I have a round back anyway and to avoid strain I trained to keep the balance even with heavy weights while holding the legs up. This way it is easier to keep the back as flat on the bench as possible.

The other extreme is to put the feet on the ground. This is a very stable posture. However, especially when concentrating on pressing up a heavy weight, the back gets easily forgotten and I have seen people even lifting the rear off the bench and starting to trip around with their feet while pressing, causing enormous strain on the back.

And this actually is a way of cheating. In arching the back the angle between the arms with the weight and the upper body changes and becomes smaller. This way the lower part of the pectoralis and the serratus muscles are called in for help which makes it easier to push up the weight.

That wouldn't be a problem if the exercise weren't designed to train the middle bit of the pectoralis. To get the other muscles trained there are other exercises which don't kill the back.

A good middle way for the position of the feet is to put them flat on the bench. That gives stability and helps to keep the back flat.

And here are some numbers:

Bench press
Number of sets:
  • 2 warm up
  • 3-4 sets
Number of repetitions: Warm up 1: Just the bar 15 - 20 reps

This is more to stretch, to get settled on the bench, to feel if there is some leftover muscle ache.

Do the first ones very slow and feel the stretch of the chest muscle.

Warm up 2: chose a weight where you can do 10 reps easily (70-80%).

This is to get a feeling for weight, how good your are at that day, to check if the muscles are working smoothly under weight - basically to tell them that they are 'ON'.

Now it becomes complicated with some 'if and then'.

If 'warm up 2' feels easy

Set1 - Set?: - as heavy as possible, probably even raising the weight.

If you can do 3-5 reps per set, then do as many sets that alltogether you have 10 reps.

Do 1 more set with a bit lighter weight to finish the muscle off.

If you did less then 3 reps than reduce weight in the next set, and so on.

If warmup 2 feels heavy

Set Repetitions Weight

1 6-10 100 % with spotter
2 6-10 100 % with spotter
3 5-8 100 % with spotter
(4 5-8 100 % with spotter)

In bench press I go for 100% whenever I have a spotter. Only on days where I'm training alone I take it easy what is a good recovery for the muscle.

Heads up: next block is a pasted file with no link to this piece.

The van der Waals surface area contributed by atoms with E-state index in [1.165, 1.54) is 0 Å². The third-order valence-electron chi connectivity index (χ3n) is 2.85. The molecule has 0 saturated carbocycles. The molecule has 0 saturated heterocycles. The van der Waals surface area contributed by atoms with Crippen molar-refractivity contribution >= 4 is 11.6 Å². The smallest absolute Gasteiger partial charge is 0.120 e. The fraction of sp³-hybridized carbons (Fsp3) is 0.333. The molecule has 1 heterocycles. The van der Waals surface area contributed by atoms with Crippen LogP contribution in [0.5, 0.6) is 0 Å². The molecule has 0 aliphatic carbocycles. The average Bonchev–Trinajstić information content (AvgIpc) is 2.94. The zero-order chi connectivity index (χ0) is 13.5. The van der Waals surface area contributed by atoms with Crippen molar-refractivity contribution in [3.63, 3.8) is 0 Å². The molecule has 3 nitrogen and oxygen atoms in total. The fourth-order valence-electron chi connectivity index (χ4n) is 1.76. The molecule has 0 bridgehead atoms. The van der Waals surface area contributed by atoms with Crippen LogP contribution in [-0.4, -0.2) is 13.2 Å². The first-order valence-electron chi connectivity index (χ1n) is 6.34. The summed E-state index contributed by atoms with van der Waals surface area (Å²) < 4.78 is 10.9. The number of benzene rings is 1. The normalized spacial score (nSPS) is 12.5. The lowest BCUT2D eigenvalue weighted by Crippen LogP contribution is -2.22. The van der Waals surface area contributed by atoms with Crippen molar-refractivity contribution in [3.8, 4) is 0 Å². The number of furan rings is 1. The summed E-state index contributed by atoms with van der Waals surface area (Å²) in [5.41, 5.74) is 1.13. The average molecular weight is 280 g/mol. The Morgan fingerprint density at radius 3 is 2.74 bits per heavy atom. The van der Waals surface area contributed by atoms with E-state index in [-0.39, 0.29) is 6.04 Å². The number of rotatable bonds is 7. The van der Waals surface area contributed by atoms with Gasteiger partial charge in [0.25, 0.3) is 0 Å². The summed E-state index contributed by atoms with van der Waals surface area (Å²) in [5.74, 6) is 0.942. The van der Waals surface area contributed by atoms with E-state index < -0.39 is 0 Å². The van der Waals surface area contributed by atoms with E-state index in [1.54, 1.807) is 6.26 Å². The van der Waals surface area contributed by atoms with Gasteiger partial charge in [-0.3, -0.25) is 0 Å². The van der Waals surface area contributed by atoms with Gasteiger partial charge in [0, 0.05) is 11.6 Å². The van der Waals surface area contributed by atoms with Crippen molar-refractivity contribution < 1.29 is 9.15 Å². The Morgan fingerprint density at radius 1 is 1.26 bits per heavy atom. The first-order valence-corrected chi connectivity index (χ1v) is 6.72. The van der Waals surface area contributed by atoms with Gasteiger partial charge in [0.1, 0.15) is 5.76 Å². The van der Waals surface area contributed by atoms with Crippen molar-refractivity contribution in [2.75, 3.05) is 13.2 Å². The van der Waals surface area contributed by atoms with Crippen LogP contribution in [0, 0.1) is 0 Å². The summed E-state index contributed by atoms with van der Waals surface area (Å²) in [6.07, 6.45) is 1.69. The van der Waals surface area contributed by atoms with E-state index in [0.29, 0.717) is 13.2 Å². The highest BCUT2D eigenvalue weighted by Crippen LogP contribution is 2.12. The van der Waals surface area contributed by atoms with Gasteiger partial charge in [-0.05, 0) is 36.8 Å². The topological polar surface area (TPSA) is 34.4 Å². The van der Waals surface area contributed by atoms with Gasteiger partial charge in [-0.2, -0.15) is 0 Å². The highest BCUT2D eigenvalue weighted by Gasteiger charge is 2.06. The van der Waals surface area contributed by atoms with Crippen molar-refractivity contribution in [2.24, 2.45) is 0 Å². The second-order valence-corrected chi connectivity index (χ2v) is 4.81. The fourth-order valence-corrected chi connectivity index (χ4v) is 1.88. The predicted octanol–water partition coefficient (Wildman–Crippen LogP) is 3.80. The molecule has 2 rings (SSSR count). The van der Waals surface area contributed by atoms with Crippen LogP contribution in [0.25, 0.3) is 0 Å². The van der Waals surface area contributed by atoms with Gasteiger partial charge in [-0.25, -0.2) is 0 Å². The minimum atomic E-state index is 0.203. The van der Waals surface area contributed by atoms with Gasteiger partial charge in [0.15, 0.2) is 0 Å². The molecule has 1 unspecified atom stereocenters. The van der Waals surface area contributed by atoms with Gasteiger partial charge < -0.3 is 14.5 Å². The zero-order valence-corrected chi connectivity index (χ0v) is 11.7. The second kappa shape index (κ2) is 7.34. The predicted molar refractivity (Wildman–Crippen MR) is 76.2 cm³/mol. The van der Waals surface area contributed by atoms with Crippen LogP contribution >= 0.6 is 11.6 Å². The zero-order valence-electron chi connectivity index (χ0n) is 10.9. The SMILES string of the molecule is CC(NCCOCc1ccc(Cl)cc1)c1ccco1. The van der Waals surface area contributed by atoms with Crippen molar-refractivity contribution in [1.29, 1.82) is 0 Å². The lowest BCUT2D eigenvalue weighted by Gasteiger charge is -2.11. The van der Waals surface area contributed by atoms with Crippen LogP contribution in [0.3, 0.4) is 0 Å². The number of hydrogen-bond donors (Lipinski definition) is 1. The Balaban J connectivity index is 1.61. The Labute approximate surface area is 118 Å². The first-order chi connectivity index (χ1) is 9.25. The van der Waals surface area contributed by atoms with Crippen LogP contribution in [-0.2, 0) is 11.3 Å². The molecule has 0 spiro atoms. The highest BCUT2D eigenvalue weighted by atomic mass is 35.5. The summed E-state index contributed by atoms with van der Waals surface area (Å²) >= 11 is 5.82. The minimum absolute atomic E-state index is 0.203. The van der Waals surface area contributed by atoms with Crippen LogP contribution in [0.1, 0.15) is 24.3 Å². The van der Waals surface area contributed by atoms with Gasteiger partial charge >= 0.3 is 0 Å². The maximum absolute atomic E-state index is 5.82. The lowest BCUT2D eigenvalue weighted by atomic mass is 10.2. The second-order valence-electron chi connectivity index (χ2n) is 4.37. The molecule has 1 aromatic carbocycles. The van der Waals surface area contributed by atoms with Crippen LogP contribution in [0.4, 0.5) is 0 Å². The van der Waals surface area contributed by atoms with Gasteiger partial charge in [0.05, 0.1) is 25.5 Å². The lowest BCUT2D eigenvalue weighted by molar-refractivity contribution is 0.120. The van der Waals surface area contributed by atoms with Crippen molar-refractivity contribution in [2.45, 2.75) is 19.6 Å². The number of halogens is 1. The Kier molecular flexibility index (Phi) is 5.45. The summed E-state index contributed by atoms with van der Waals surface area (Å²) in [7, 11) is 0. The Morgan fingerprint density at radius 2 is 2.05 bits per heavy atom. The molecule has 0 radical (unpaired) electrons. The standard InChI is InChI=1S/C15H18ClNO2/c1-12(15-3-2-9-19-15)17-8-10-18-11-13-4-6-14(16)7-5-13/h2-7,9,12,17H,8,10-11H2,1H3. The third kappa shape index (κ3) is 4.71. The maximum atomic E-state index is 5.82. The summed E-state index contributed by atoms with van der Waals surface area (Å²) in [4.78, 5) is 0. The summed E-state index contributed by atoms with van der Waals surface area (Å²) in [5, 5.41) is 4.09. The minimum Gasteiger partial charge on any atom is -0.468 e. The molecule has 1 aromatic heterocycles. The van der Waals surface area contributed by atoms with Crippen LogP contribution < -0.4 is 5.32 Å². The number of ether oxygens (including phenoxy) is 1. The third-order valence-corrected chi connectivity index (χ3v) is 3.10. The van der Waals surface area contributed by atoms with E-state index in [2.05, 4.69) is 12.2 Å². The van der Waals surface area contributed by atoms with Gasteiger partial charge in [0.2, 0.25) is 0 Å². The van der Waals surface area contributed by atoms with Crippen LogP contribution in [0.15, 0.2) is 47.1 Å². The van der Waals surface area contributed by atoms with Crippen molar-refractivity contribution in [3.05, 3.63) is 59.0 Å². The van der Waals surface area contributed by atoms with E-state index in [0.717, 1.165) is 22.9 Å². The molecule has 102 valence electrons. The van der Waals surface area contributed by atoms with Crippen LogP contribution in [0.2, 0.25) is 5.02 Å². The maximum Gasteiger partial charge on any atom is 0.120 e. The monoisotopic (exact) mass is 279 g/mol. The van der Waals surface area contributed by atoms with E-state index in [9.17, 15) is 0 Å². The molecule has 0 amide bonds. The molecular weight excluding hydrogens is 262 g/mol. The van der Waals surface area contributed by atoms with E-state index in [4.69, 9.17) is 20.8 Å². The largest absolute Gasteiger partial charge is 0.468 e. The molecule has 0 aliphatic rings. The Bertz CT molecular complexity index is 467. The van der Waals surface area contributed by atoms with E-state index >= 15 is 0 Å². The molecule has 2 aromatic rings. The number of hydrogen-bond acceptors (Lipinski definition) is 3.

When training on the limits like this, be prepared to skip one or even two sessions every 2 month or so to avoid overtraining.

Duration: 20 - 25 minutes
you will need rather big breaks to get the heart rate down. Walk around a bit.
You may need a bit more time when you are training with a partner and slipping into each other's breaks.
Progress: 10 is absolute cut off.

Using the second warm up to explore the shape of the day and then either going for the purple or the orange version enables me to acknowledge that I'm not at the hight of my performance every day, but nevertheless gives me the best workout I can have.

From Up to Down and Up again!

Get yourself in position and grab the bar at the right width as described above.

Push slightly against the bar to test the weight, and to test the grip of the hands - sometimes some skin of the palm gets pinched in what can be very hurtful.

Take a deep breath in, push the bar out of the stand while breathing out.

Balance it out and breath as you like

Take another deep breath in while lowering the bar down to your chest. It should touch the skin only 'just' ...

... and then push it out while breathing out.

You will have to keep the breath for a brief moment to have maximum power build up by the time the upper arms are parallel to the floor. That is when the weight feels the heaviest.

Above that you will have to breathe out as controlled as you move the weight up. It is absolutely appropriate to do so with some huffing, puffing, or screaming. You have to get rid of the pressure that you've built up in the first part of the up-movement in a very controlled way. Otherwise you won't reach maximum performance and you might even harm yourself.

Bench press is a rather technical exercise and breathing is essential. You should only move on to really heavy weights when you are feeling comfortable with the breathing technique.

On a side note: The rhythm is rather slow, so if you have the opportunity to have the music switches off or tuned down, than do that. It is rather hard to deliberately tune your heart rate down so that you can sustain a slow and long breathing rhythm when music at 180 beats is messing with your head.

This is true for all of the Bodybuilding. Music is OK, but it should not force you into a rhythm that goes against your training needs. Bodybuilding is about concentration and meditation. The energy comes from within yourself as opposed to aerobic classes where the music is supposed to raise your heart rate and thus give you a drive you wouldn't have otherwise.

Pictures by Babul

To come soon

  • Incline bench press
  • Cable fly
  • Pull over

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Copyright 2007
Author: Rika